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7 definitions found
 for dungeon
From The Collaborative International Dictionary of English v.0.48 :

  dungeon \dun"geon\ (d[u^]n"j[u^]n), n. [OE. donjoun highest
     tower of a castle, tower, prison, F. donjon tower or platform
     in the midst of a castle, turret, or closet on the top of a
     house, a keep of a castle, LL. domnio, the same word as LL.
     dominus lord. See Dame, Don, and cf. Dominion,
     Domain, Demesne, Danger, Donjon.]
     A close, dark prison, commonly, under ground, as if the lower
     apartments of the donjon or keep of a castle, these being
     used as prisons.
     [1913 Webster]
  
           Down with him even into the deep dungeon. -- Tyndale.
     [1913 Webster]
  
           Year after year he lay patiently in a dungeon. --
                                                    Macaulay.
     [1913 Webster]

From The Collaborative International Dictionary of English v.0.48 :

  Dungeon \Dun"geon\, v. t.
     To shut up in a dungeon. --Bp. Hall.
     [1913 Webster]

From WordNet (r) 3.0 (2006) :

  dungeon
      n 1: the main tower within the walls of a medieval castle or
           fortress [syn: keep, donjon, dungeon]
      2: a dark cell (usually underground) where prisoners can be
         confined

From Moby Thesaurus II by Grady Ward, 1.0 :

  49 Moby Thesaurus words for "dungeon":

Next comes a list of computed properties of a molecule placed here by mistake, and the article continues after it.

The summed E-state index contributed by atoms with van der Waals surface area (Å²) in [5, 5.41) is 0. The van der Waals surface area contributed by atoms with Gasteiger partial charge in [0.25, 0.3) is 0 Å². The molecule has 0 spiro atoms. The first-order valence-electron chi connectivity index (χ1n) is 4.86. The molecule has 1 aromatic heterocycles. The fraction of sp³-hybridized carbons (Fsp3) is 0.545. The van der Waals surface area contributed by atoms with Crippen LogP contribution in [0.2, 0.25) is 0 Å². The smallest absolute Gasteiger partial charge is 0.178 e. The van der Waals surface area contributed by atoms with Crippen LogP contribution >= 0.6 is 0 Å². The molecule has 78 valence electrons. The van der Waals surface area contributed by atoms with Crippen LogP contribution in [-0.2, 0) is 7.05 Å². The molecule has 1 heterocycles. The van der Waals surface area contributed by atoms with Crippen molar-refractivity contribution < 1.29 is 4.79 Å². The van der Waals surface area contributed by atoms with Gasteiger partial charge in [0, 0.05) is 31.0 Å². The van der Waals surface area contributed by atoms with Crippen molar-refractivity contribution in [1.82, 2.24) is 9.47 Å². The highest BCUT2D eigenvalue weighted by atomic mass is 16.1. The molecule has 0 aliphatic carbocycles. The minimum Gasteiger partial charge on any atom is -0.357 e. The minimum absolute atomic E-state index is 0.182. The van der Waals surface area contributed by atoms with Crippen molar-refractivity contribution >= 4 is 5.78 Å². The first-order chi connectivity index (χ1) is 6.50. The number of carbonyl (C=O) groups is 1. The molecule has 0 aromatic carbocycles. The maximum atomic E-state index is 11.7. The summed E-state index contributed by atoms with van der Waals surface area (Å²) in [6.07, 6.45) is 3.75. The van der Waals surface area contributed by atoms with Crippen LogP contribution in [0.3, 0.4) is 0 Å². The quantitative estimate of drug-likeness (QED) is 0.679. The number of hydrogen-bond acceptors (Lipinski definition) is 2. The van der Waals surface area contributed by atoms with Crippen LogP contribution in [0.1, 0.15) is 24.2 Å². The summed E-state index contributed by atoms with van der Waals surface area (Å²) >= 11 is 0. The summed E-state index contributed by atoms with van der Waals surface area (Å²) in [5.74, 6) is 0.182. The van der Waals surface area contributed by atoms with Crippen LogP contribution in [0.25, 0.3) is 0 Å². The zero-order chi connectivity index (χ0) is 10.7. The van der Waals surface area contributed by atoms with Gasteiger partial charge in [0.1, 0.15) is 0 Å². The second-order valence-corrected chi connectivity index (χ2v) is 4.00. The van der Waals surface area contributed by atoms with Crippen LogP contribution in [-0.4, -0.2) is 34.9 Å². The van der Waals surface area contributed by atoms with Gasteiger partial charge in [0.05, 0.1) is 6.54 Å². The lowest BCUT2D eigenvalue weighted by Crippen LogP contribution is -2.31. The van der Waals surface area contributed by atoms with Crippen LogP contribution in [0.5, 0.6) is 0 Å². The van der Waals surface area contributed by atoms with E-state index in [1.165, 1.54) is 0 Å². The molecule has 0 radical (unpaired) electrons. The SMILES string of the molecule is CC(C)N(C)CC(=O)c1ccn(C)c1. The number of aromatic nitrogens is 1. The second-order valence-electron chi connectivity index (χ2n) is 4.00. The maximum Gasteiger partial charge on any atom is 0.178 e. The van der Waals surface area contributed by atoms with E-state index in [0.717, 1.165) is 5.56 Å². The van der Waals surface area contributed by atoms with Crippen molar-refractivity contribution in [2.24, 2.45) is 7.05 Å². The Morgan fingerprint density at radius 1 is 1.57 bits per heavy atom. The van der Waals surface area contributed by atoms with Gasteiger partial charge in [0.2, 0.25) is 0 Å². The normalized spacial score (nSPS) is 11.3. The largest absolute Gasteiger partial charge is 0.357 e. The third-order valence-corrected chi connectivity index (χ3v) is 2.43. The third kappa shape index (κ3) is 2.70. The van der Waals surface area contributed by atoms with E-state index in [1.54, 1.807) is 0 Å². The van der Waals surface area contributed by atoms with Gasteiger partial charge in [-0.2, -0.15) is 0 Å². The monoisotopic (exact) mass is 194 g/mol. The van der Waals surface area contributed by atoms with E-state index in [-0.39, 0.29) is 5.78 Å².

POW camp, bastille, black hole, borstal, borstal institution,
     bridewell, brig, cell, concentration camp, condemned cell,
     death cell, death house, death row, detention camp, donjon,
     federal prison, forced-labor camp, gaol, guardhouse,
     house of correction, house of detention, industrial school,
     internment camp, jail, jailhouse, keep, labor camp, lockup,
     maximum-security prison, minimum-security prison, oubliette, pen,
     penal colony, penal institution, penal settlement, penitentiary,
     prison, prison camp, prisonhouse, reform school, reformatory,
     sponging house, state prison, stockade, stronghold, the hole,
     tollbooth, training school, vault
  
  

From The Free On-line Dictionary of Computing (30 December 2018) :

  Zork
  Dungeon
  
      /zork/ The second of the great early experiments in
     computer fantasy gaming; see ADVENT.  Zork was originally
     written on MIT-DM during the late 1970s, later distributed
     with BSD Unix as a patched, sourceless RT-11 Fortran
     binary (see retrocomputing) and commercialised as "The Zork
     Trilogy" by Infocom.  The Fortran source was later rewritten
     for portability and released to Usenet under the name
     "Dungeon".
  
     Both Fortran "Dungeon" and translated C versions are
     available from many FTP archives.
  
     [{Jargon File]
  
     (1998-09-21)
  

From Easton's 1897 Bible Dictionary :

  Dungeon
     different from the ordinary prison in being more severe as a
     place of punishment. Like the Roman inner prison (Acts 16:24),
     it consisted of a deep cell or cistern (Jer. 38:6). To be shut
     up in, a punishment common in Egypt (Gen. 39:20; 40:3; 41:10;
     42:19). It is not mentioned, however, in the law of Moses as a
     mode of punishment. Under the later kings imprisonment was
     frequently used as a punishment (2 Chron. 16:10; Jer. 20:2;
     32:2; 33:1; 37:15), and it was customary after the Exile (Matt.
     11:2; Luke 3:20; Acts 5:18, 21; Matt. 18:30).
     

From Bouvier's Law Dictionary, Revised 6th Ed (1856) :

  DUNGEON. A cell under ground; a place in a prison built under ground, dark, 
  or but indifferently lighted. In the prisons of the United States, there are 
  few or no dungeons. 
  
  

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